One of my primary purposes for publishing these stories each week is to be sure that interested readers have access to the most up-to-date and accurate information about the disorder that is presently called autism, including alternative points-of-view.
If a parent says that “I read something on the Internet about…” I inquire about the author(s), their education, their experiences with autistic patients and the outcomes that they may be claiming. After all, the statement that, “If you have seen one patient with autism, you have seen one patient with autism,” is not too far from the truth. On the other hand, if you have seen one thousand such individuals, you begin to get a sense of signs and symptoms that patients have in common, enabling professionals to pinpoint services that may lead to improved results.
TheAutismDoctor.com blog is popular, and often at the top of most Google searches regarding advice about the diagnosis and treatment of patients on the Spectrum. Childdev.org describes my medical practice, and is frequented by interested families and potential new patients. However, both websites rate at the low end of social media searches. I have Facebook Autism.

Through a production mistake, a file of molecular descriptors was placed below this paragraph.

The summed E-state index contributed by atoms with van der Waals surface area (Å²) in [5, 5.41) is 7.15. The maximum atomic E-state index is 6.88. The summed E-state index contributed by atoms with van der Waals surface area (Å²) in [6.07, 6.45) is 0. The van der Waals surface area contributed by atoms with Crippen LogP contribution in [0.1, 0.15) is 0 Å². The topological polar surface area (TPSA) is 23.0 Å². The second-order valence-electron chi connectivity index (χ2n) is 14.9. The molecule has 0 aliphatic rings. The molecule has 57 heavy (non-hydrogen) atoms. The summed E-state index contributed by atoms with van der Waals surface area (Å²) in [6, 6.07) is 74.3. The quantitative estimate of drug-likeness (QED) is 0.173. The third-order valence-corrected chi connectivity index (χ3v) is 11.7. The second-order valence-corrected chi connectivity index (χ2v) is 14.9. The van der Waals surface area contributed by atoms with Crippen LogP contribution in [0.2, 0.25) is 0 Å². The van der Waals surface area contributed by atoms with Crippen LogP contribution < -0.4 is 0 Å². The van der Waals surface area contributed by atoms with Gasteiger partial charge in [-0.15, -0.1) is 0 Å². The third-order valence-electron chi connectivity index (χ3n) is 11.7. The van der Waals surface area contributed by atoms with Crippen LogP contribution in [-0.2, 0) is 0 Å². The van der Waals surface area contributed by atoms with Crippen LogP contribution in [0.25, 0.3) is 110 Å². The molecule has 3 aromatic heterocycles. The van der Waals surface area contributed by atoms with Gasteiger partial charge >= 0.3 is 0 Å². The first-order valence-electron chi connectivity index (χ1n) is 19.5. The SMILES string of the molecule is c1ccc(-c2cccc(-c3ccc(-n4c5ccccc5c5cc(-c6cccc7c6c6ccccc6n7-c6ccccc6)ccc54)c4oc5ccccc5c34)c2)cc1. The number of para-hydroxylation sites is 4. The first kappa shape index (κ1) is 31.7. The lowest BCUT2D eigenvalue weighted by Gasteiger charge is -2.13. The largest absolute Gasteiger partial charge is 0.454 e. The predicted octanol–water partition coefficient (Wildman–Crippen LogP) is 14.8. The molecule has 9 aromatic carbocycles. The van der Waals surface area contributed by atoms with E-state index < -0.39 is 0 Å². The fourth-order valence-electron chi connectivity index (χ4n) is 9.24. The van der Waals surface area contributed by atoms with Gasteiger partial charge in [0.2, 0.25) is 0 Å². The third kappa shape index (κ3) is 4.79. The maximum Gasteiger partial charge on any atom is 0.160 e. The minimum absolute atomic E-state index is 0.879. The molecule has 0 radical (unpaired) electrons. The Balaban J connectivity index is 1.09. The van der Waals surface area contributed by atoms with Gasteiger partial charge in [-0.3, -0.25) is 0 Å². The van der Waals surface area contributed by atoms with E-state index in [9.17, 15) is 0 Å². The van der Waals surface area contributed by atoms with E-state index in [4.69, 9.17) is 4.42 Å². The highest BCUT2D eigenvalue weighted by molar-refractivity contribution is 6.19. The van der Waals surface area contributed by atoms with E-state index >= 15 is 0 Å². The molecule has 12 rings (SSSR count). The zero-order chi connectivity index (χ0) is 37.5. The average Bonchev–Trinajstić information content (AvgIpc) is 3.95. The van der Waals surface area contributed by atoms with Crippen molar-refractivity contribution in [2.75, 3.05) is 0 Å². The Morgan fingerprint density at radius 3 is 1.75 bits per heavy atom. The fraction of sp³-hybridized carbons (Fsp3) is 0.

The disorder from which my Facebook sites suffer is repetitive postings, inability to communicate digitally and Internet social isolation. Classic symptoms. I recently became aware of multiple announcements that serve no purpose because requests and comments have gone unanswered (one was from April of last year). My inability to “get the word out” is because I hadn’t realized that I frequently post my new stories only on TheAutismDoctor.com and the public has not necessarily heard my voice. All of this has led to my social isolation, not being visible to many in the Facebook audience.
Therapy has been provided by Heather and Sean, my socially ultra-aware, twenty-something year-old children. “Da-aa-ad,” they ask, “you are so computer literate, why can’t you figure out how to manipulate social media sites?” Until now, I suppose I really didn’t understand the need, or care to navigate those waters. My comment that, “I don’t need more friends” has only served to prove their point.
So, there are now two official Facebook pages where titles will be posted and discussions can be shared. The Child Development Center of America page is concerned with my medical practice where we treat patients who have many diverse problems, such as genetic disorders, allergic problems, behavioral challenges and other developmental delays. The Autism Doctor is more specific to the areas of ADHD and ASD.
With these interventions, I hope to reverse the effects of my Facebook Autism as I reach for an Optimal Digital Outcome. Next stop, Twitter and mobile devices.